Editor's note: If you missed Part I, check it out right here.
Kenny Easley was drafted by the Seattle Seahawks with the fourth pick in the 1981 NFL Draft. Having been convinced that he would be heading to San Francisco with the eighth pick, being chosen by Seattle was quite a shock.
"I never worked out for the team, talked to anyone from the organization or had any idea they would draft me," said Easley.
After the momentary shock had passed, Easley was on his way to the Emerald City shortly after being chosen and was committed to the Seahawks that he was "going to do what I do and that's run, hit and make plays."
And make plays he did.
In 1981, Easley was the AFC Defensive Rookie of the Year and in 1982 he was named to his first Pro Bowl. Although he was making an individual impact, the team had a losing record in each of these seasons.
Every fan has their own story and memories as to why they became a fan of a particular team or player. As a 10-year old living in Minnesota, I was a big sports fan but didn't have a favorite football team. I knew of the Jim Zorn to Steve Largent connection and the comedy of Efren Herrera field goal attempts in years prior, but hadn't largely paid attention to the Seahawks.
However, on Sunday, October 23, the Seahawks, under first year head coach Chuck Knox, hosted the Pittsburgh Steelers and I happened to catch the second half of the game. This was in the days when only a few games were available on television throughout the country.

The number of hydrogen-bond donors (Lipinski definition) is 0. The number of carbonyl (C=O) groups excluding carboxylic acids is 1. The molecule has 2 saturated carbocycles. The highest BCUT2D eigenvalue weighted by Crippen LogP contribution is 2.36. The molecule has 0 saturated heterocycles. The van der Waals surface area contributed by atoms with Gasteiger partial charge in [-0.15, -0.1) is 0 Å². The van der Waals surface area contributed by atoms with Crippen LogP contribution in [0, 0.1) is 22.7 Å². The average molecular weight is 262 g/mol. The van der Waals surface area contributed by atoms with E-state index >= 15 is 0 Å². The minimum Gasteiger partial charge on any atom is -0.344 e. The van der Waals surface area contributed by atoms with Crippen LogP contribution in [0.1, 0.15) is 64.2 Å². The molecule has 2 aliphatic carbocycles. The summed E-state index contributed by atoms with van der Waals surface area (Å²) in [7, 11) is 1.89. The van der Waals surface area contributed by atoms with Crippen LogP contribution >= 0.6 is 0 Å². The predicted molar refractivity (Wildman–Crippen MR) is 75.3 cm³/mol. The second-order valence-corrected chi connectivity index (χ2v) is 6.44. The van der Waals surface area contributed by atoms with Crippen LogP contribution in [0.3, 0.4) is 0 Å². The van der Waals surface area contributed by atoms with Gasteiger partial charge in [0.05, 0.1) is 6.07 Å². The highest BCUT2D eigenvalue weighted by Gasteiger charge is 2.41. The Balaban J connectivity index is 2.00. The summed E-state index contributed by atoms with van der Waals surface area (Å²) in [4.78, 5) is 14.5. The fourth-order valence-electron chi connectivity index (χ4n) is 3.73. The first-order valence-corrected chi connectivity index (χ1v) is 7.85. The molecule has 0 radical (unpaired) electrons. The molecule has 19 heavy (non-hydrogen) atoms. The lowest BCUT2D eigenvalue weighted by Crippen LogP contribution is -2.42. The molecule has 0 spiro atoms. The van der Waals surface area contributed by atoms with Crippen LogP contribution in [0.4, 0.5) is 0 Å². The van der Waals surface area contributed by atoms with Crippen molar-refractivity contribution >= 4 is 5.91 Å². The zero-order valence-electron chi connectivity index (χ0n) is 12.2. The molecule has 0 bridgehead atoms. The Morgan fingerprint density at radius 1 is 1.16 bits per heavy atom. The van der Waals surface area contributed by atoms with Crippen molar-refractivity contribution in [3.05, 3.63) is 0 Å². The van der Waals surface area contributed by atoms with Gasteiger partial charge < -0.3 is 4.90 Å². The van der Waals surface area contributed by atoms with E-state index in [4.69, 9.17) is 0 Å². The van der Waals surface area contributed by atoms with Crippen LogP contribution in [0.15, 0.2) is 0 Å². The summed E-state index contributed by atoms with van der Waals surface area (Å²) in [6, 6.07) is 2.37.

Trailing 24-0 at the half, the Seahawks came back and showed fight, grit, and determination. Although they lost 27-21, I chose this team to follow, in part, because of its strong safety, who played an inspired brand of football that was fun to watch.
The Seahawks would finish the season with a winning record (9-7) and were play-off bound for the first time in franchise history. Easley led the defense by intercepting seven passes and was named first-team All-Pro for the first of three consecutive seasons.
After blowing out the Denver Broncos in the Wild Card round, it was on to Miami for a game against the Dolphins and their superstar rookie quarterback, Dan Marino. The game supposedly didn't need to be played because all "experts" agreed it was only a formality that Miami would defeat Seattle.
As they say, that's why they play the games.
Until the Seahawks won Super Bowl XLVIII, the divisional play-off game against the Dolphins had been my favorite game in team history. It was Easley's professional highlight, too. The Cinderella Seahawks defeated the Dolphins in a thrilling 27-20 victory.
The Seahawks were defeated the following weekend in the AFC Championship Game by the eventual Super Bowl Champion Los Angeles Raiders, a team they had beaten twice during the regular season. Even with that loss, the future looked bright.
The 1984 season started as badly as it possibly could when Curt Warner, the second year superstar running back, tore his ACL in the opener. Although the Seahawks defeated the Cleveland Browns by a score of 33-0 on this day, it seemed to many outsiders that the season may be lost.
However, the Seahawks went on to an impressive 12-4 campaign and Easley became the dominant defensive player in the league, as he picked off a league high 10 passes and was named NFL Defensive Player of the Year.